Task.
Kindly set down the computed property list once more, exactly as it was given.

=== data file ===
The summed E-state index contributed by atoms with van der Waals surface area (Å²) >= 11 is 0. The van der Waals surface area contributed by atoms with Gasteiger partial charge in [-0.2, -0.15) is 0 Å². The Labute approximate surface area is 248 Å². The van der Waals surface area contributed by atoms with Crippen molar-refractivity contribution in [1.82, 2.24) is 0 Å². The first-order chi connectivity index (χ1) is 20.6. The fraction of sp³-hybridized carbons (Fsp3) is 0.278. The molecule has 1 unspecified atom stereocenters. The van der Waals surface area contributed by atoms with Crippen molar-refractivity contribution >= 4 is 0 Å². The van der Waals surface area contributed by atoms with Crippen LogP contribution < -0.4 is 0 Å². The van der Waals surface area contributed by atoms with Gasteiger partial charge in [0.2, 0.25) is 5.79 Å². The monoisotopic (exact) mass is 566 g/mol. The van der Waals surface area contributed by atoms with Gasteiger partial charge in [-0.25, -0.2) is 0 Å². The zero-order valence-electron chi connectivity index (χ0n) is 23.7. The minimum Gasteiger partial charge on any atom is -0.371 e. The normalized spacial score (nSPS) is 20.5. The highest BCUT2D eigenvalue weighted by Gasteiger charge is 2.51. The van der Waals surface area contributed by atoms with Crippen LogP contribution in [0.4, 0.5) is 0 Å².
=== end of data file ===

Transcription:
The summed E-state index contributed by atoms with van der Waals surface area (Å²) >= 11 is 0. The van der Waals surface area contributed by atoms with Gasteiger partial charge in [-0.2, -0.15) is 0 Å². The Labute approximate surface area is 248 Å². The van der Waals surface area contributed by atoms with Crippen molar-refractivity contribution in [1.82, 2.24) is 0 Å². The first-order chi connectivity index (χ1) is 20.6. The fraction of sp³-hybridized carbons (Fsp3) is 0.278. The molecule has 1 unspecified atom stereocenters. The van der Waals surface area contributed by atoms with Crippen molar-refractivity contribution >= 4 is 0 Å². The van der Waals surface area contributed by atoms with Crippen LogP contribution < -0.4 is 0 Å². The van der Waals surface area contributed by atoms with Gasteiger partial charge in [0.2, 0.25) is 5.79 Å². The monoisotopic (exact) mass is 566 g/mol. The van der Waals surface area contributed by atoms with Gasteiger partial charge in [-0.25, -0.2) is 0 Å². The zero-order valence-electron chi connectivity index (χ0n) is 23.7. The minimum Gasteiger partial charge on any atom is -0.371 e. The normalized spacial score (nSPS) is 20.5. The highest BCUT2D eigenvalue weighted by Gasteiger charge is 2.51. The van der Waals surface area contributed by atoms with Crippen LogP contribution in [0.4, 0.5) is 0 Å².